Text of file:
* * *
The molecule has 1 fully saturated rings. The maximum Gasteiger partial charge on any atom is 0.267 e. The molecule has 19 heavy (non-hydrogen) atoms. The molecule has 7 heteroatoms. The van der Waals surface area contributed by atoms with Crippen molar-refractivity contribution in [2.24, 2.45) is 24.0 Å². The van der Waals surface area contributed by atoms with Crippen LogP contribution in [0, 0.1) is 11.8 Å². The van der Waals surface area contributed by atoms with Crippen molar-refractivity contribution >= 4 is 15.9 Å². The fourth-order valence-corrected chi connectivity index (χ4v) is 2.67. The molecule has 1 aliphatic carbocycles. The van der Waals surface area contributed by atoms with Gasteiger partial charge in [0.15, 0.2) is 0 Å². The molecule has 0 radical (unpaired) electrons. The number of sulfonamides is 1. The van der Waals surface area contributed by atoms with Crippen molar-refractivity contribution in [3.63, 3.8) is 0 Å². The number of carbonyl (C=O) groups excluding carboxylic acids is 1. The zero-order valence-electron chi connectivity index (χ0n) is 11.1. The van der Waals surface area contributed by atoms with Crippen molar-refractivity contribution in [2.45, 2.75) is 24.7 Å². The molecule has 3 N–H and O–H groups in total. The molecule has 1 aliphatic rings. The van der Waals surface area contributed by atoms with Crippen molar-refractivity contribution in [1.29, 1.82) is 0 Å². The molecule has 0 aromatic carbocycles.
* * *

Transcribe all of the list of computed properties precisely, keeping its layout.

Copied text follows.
The molecule has 1 fully saturated rings. The maximum Gasteiger partial charge on any atom is 0.267 e. The molecule has 19 heavy (non-hydrogen) atoms. The molecule has 7 heteroatoms. The van der Waals surface area contributed by atoms with Crippen molar-refractivity contribution in [2.24, 2.45) is 24.0 Å². The van der Waals surface area contributed by atoms with Crippen LogP contribution in [0, 0.1) is 11.8 Å². The van der Waals surface area contributed by atoms with Crippen molar-refractivity contribution >= 4 is 15.9 Å². The fourth-order valence-corrected chi connectivity index (χ4v) is 2.67. The molecule has 1 aliphatic carbocycles. The van der Waals surface area contributed by atoms with Gasteiger partial charge in [0.15, 0.2) is 0 Å². The molecule has 0 radical (unpaired) electrons. The number of sulfonamides is 1. The van der Waals surface area contributed by atoms with Crippen molar-refractivity contribution in [3.63, 3.8) is 0 Å². The number of carbonyl (C=O) groups excluding carboxylic acids is 1. The zero-order valence-electron chi connectivity index (χ0n) is 11.1. The van der Waals surface area contributed by atoms with Crippen molar-refractivity contribution in [2.45, 2.75) is 24.7 Å². The molecule has 3 N–H and O–H groups in total. The molecule has 1 aliphatic rings. The van der Waals surface area contributed by atoms with Crippen molar-refractivity contribution in [1.29, 1.82) is 0 Å². The molecule has 0 aromatic carbocycles.